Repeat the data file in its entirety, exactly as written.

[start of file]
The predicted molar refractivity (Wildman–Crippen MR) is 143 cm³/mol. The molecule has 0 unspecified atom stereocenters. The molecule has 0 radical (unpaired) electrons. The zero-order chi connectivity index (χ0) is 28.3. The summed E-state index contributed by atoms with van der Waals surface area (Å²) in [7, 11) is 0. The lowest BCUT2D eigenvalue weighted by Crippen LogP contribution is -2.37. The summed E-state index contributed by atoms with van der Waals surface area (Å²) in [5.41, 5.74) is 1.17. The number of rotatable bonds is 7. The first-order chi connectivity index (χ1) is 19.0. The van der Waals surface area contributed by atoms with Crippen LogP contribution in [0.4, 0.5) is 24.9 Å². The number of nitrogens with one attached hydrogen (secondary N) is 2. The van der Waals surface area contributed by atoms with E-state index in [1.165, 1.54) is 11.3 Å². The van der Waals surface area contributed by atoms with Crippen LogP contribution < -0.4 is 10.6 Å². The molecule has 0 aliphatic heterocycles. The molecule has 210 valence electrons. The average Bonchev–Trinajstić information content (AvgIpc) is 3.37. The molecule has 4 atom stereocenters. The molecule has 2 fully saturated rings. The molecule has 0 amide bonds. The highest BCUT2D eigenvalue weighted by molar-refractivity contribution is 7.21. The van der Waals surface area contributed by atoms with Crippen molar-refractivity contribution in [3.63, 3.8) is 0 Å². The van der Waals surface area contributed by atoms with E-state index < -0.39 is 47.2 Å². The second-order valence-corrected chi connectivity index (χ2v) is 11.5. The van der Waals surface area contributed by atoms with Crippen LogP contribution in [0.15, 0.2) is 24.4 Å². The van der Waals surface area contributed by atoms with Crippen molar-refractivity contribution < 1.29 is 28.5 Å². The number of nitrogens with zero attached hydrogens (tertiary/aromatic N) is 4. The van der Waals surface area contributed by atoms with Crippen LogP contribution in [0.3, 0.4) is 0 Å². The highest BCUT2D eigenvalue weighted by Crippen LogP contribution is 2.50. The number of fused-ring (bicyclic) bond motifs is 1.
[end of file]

The predicted molar refractivity (Wildman–Crippen MR) is 143 cm³/mol. The molecule has 0 unspecified atom stereocenters. The molecule has 0 radical (unpaired) electrons. The zero-order chi connectivity index (χ0) is 28.3. The summed E-state index contributed by atoms with van der Waals surface area (Å²) in [7, 11) is 0. The lowest BCUT2D eigenvalue weighted by Crippen LogP contribution is -2.37. The summed E-state index contributed by atoms with van der Waals surface area (Å²) in [5.41, 5.74) is 1.17. The number of rotatable bonds is 7. The first-order chi connectivity index (χ1) is 19.0. The van der Waals surface area contributed by atoms with Crippen LogP contribution in [0.4, 0.5) is 24.9 Å². The number of nitrogens with one attached hydrogen (secondary N) is 2. The van der Waals surface area contributed by atoms with E-state index in [1.165, 1.54) is 11.3 Å². The van der Waals surface area contributed by atoms with Crippen LogP contribution < -0.4 is 10.6 Å². The molecule has 0 aliphatic heterocycles. The molecule has 210 valence electrons. The average Bonchev–Trinajstić information content (AvgIpc) is 3.37. The molecule has 4 atom stereocenters. The molecule has 2 fully saturated rings. The molecule has 0 amide bonds. The highest BCUT2D eigenvalue weighted by molar-refractivity contribution is 7.21. The van der Waals surface area contributed by atoms with Crippen molar-refractivity contribution in [3.63, 3.8) is 0 Å². The van der Waals surface area contributed by atoms with E-state index < -0.39 is 47.2 Å². The second-order valence-corrected chi connectivity index (χ2v) is 11.5. The van der Waals surface area contributed by atoms with Crippen LogP contribution in [0.15, 0.2) is 24.4 Å². The van der Waals surface area contributed by atoms with Crippen molar-refractivity contribution < 1.29 is 28.5 Å². The number of nitrogens with zero attached hydrogens (tertiary/aromatic N) is 4. The van der Waals surface area contributed by atoms with Crippen LogP contribution in [0.3, 0.4) is 0 Å². The highest BCUT2D eigenvalue weighted by Crippen LogP contribution is 2.50. The number of fused-ring (bicyclic) bond motifs is 1.